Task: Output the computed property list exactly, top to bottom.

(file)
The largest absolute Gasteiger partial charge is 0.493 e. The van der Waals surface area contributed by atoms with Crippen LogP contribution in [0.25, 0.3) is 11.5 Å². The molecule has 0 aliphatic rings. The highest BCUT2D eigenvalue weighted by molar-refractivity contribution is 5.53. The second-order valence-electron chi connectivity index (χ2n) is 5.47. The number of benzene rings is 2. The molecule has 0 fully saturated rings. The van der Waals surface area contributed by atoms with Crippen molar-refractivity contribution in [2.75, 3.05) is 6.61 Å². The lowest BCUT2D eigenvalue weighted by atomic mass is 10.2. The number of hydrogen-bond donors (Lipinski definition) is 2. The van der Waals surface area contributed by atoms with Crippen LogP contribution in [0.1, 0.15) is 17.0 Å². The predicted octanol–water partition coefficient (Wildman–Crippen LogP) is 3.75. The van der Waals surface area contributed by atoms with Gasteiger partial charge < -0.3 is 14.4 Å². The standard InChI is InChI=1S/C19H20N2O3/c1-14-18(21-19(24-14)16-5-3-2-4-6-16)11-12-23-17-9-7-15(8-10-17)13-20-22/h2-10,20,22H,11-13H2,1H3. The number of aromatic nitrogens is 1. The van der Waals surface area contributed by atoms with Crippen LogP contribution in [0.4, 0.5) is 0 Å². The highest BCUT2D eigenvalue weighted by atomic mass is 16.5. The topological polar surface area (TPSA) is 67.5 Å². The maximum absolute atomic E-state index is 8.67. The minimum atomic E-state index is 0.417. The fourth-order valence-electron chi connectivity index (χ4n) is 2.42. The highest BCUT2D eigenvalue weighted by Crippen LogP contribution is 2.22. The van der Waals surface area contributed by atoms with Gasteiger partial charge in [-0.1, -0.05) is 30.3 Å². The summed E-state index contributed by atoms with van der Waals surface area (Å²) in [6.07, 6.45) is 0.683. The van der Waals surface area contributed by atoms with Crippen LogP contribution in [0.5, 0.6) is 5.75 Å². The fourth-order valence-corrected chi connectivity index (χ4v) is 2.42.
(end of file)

The largest absolute Gasteiger partial charge is 0.493 e. The van der Waals surface area contributed by atoms with Crippen LogP contribution in [0.25, 0.3) is 11.5 Å². The molecule has 0 aliphatic rings. The highest BCUT2D eigenvalue weighted by molar-refractivity contribution is 5.53. The second-order valence-electron chi connectivity index (χ2n) is 5.47. The number of benzene rings is 2. The molecule has 0 fully saturated rings. The van der Waals surface area contributed by atoms with Crippen molar-refractivity contribution in [2.75, 3.05) is 6.61 Å². The lowest BCUT2D eigenvalue weighted by atomic mass is 10.2. The number of hydrogen-bond donors (Lipinski definition) is 2. The van der Waals surface area contributed by atoms with Crippen LogP contribution in [0.1, 0.15) is 17.0 Å². The predicted octanol–water partition coefficient (Wildman–Crippen LogP) is 3.75. The van der Waals surface area contributed by atoms with Gasteiger partial charge < -0.3 is 14.4 Å². The standard InChI is InChI=1S/C19H20N2O3/c1-14-18(21-19(24-14)16-5-3-2-4-6-16)11-12-23-17-9-7-15(8-10-17)13-20-22/h2-10,20,22H,11-13H2,1H3. The number of aromatic nitrogens is 1. The van der Waals surface area contributed by atoms with Crippen LogP contribution in [0.4, 0.5) is 0 Å². The highest BCUT2D eigenvalue weighted by atomic mass is 16.5. The topological polar surface area (TPSA) is 67.5 Å². The maximum absolute atomic E-state index is 8.67. The minimum atomic E-state index is 0.417. The fourth-order valence-electron chi connectivity index (χ4n) is 2.42. The highest BCUT2D eigenvalue weighted by Crippen LogP contribution is 2.22. The van der Waals surface area contributed by atoms with Gasteiger partial charge in [-0.1, -0.05) is 30.3 Å². The summed E-state index contributed by atoms with van der Waals surface area (Å²) in [6.07, 6.45) is 0.683. The van der Waals surface area contributed by atoms with Crippen LogP contribution in [0.5, 0.6) is 5.75 Å². The fourth-order valence-corrected chi connectivity index (χ4v) is 2.42.